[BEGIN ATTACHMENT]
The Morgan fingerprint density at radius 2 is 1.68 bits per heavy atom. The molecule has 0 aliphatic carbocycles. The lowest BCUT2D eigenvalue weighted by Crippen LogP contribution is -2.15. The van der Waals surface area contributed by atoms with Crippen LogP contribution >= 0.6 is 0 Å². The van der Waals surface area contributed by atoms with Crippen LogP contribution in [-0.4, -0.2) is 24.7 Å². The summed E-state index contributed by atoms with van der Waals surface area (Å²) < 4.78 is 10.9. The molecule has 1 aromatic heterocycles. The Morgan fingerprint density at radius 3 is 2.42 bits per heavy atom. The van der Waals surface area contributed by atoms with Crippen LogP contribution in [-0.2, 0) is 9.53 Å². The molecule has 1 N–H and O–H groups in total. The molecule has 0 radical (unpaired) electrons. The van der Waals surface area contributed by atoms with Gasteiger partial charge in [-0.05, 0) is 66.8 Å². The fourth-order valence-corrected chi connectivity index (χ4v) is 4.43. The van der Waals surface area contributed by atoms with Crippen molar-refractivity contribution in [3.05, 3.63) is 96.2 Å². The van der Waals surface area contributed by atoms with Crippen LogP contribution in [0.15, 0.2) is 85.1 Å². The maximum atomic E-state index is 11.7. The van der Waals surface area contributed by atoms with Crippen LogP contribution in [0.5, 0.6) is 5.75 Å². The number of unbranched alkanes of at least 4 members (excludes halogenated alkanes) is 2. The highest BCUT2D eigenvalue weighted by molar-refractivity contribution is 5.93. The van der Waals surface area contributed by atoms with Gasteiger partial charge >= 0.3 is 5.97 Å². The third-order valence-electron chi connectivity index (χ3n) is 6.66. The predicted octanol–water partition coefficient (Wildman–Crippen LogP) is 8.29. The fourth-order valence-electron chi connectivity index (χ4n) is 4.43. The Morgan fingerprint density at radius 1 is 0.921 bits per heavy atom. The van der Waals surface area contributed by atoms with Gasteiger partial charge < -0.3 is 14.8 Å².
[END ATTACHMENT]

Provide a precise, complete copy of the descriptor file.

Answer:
The Morgan fingerprint density at radius 2 is 1.68 bits per heavy atom. The molecule has 0 aliphatic carbocycles. The lowest BCUT2D eigenvalue weighted by Crippen LogP contribution is -2.15. The van der Waals surface area contributed by atoms with Crippen LogP contribution >= 0.6 is 0 Å². The van der Waals surface area contributed by atoms with Crippen LogP contribution in [-0.4, -0.2) is 24.7 Å². The summed E-state index contributed by atoms with van der Waals surface area (Å²) < 4.78 is 10.9. The molecule has 1 aromatic heterocycles. The Morgan fingerprint density at radius 3 is 2.42 bits per heavy atom. The van der Waals surface area contributed by atoms with Crippen LogP contribution in [-0.2, 0) is 9.53 Å². The molecule has 1 N–H and O–H groups in total. The molecule has 0 radical (unpaired) electrons. The van der Waals surface area contributed by atoms with Gasteiger partial charge in [-0.05, 0) is 66.8 Å². The fourth-order valence-corrected chi connectivity index (χ4v) is 4.43. The van der Waals surface area contributed by atoms with Crippen molar-refractivity contribution in [3.05, 3.63) is 96.2 Å². The van der Waals surface area contributed by atoms with Crippen LogP contribution in [0.15, 0.2) is 85.1 Å². The maximum atomic E-state index is 11.7. The van der Waals surface area contributed by atoms with Crippen LogP contribution in [0.5, 0.6) is 5.75 Å². The number of unbranched alkanes of at least 4 members (excludes halogenated alkanes) is 2. The highest BCUT2D eigenvalue weighted by molar-refractivity contribution is 5.93. The van der Waals surface area contributed by atoms with Gasteiger partial charge >= 0.3 is 5.97 Å². The third-order valence-electron chi connectivity index (χ3n) is 6.66. The predicted octanol–water partition coefficient (Wildman–Crippen LogP) is 8.29. The fourth-order valence-electron chi connectivity index (χ4n) is 4.43. The Morgan fingerprint density at radius 1 is 0.921 bits per heavy atom. The van der Waals surface area contributed by atoms with Gasteiger partial charge < -0.3 is 14.8 Å².